We’ve heard these medical misconceptions repeated for years, and I’m certainly not the first person to debunk these 10 popular medical myths… myths that have seeped into the zeitgeist, been repeated by parents, friends, roomates and sometimes even doctors. But, according to actual data collected by actual doctors, they aren’t true.
Why do we still believe these? They make “logical” sense and they’ve been told to us and our parents and their parents for so long, they feel like gospel. Choose to believe the data, or not. What are untrue, common medical myths? These are the top 10 medical myths, made properly mythical.
This is false. In their studies done to debunk many of these medical myths, Dr. Vreeman and Dr. Carroll ( both pediatricians at Riley Hospital for Children) say that in “at least 12 double-blinded, randomized, controlled trials, scientists have examined how children react to diets containing different levels of sugar. None of these studies, not even studies looking specifically at children with attention deficit-hyperactivity disorder, could detect any differences in behavior between the children who had sugar and those who did not.”
The most amazing thing is that in studies in which parents *think* their children have consumed sugar, parents rate their children’s behavior as more hyperactive, even if in fact no sugar was consumed.
Our sweat is the human body’s cooling system. We would overheat and die within minutes without it. The things that strain toxins out of our bodies are the kidneys and the liver, and they do a helluva job (thanks you guys! –and sorry about last weekend!). Fad exercises that make you sweat are just fads… or a way to lose water weight so you can pretend like you workouts are working better.
Sweat contains water and trace minerals, and that’s it. No toxins, no germs, no bad spirits. Just stinky water.
This is my favorite one. I’ve heard it said so many times by so many people… and I think its kind of impossible at this point to tell folks they are wrong. The cold virus is commonly caused by a rhinovirus… which gets into the respiratory system. Once there, the virus binds to the epithelial cells which line the respiratory system just FIFTEEN MINUTES after entering the body. Our body reacts to this invasion by releasing inflammatory molecules to the site of the invasion. Plus, it makes extra mucus to remove alien particles from the body — hence sneezing and coughing.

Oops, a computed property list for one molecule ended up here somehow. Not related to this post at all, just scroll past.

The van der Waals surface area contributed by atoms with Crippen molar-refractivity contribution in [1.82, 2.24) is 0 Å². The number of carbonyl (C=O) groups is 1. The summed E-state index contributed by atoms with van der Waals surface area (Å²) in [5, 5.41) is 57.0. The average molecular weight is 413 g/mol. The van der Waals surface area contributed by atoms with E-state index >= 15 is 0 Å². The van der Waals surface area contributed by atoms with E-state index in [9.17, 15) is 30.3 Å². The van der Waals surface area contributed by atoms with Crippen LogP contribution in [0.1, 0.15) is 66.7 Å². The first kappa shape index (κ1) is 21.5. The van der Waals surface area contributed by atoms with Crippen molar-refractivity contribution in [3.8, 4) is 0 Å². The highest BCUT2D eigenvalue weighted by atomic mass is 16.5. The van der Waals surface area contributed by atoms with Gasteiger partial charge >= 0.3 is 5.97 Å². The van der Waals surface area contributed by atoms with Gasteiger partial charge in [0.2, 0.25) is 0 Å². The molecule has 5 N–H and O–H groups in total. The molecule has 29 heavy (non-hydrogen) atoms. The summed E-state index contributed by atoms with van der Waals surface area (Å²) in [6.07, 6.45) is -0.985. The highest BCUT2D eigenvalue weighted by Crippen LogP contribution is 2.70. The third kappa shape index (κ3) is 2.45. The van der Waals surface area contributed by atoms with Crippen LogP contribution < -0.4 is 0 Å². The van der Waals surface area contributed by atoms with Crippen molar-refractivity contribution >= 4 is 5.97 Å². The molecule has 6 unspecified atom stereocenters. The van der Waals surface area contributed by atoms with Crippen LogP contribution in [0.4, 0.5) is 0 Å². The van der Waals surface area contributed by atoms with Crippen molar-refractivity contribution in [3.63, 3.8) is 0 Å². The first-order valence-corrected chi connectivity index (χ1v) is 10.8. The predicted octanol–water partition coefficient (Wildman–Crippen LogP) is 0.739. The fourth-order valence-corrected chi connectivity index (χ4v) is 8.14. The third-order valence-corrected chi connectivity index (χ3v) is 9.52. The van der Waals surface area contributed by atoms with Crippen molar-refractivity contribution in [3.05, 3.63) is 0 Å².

Temperature has no effect on this process one way or another. Neither does wet hair.
If you ask why colds are more common in the winter, that’s as easy as pointing out that people spend much more time indoors in cold weather – in closer proximity. This makes it easier for the virus to spread.
Many people, even doctors, have assumed this belief was true. But when you think about it, it can’t possibly be valid. This myth likely persists because of an optical illusion — and because it’s just so creepy. When the body dries out after death, the soft tissue like skin retracts. Fingernails appear more prominent… same with hair…. the skin shrinks back and the hair becomes more … there.
Flu vaccines do *not* contain complete viruses capable of causing the Flu.
If you caught the flu after your shot, odds are good you caught it waiting to get the vaccine, or you already had it and began showing symptoms shortly after.
Note: The only vaccine that contains the actual live (but weakened) virus is FluMist, which is sprayed up your nose rather than injected. Theoretically it may cause a mild case of influenza.
It will not help to lower your fever if you do not eat. In fact, limiting your food intake while you are sick hinders the healing process. Don’t force yourself to eat if you don’t feel good, but don’t starve yourself if you’re hungry and can’t remember “which one lets you eat”. It is very important that you maintain hydration by drinking a lot of liquids, as fever promotes the loss of fluids.
This one can be pretty much be traced back to a 1945 recommendation from the Nutrition Council that a person consume the equivalent of 8 glasses of fluid a day. This is not to say that drinking water is bad for you, not at all. You just don’t need 8 glasses. Part of the Council’s recommendation has been lost over the years — the large amount of fluid contained in food, especially fruits and vegetables, and other kinds of drinks should be included in the recommended 64-ounce total.
Drinking excess water can be dangerous, resulting in water intoxication and even death. Remember that girl who died from drinking too much water to win that radio contest a few years ago?
The body does divert blood flow from the muscles to the gastrointestinal system to spur digestion after eating, but not in amounts that diminish muscle function. Not to say you should finish thanksgiving dinner and then race for the pool. Swim when you’re comfortable — no need to set the egg timer.
In a study of 330 patients, nearly two out of three believed milk increases phlegm production. But it’ÂÂs not true. In one experiment, volunteers were infected with the cold virus, and some of them drank a lot of milk as well. The weight of the nasal secretions did not increase in those who drank more milk, nor was it associated with cough or congestion.
There is an ingredient in gum, called gum base, that is indigestible, but that only means that your body cannot extract nutrients out of it or dissolve it. It passes through you in 2-3 days.
So if you swallow your gum, no worries…it won’t be your problem in a few days, it will be the Sanitation Department’s.
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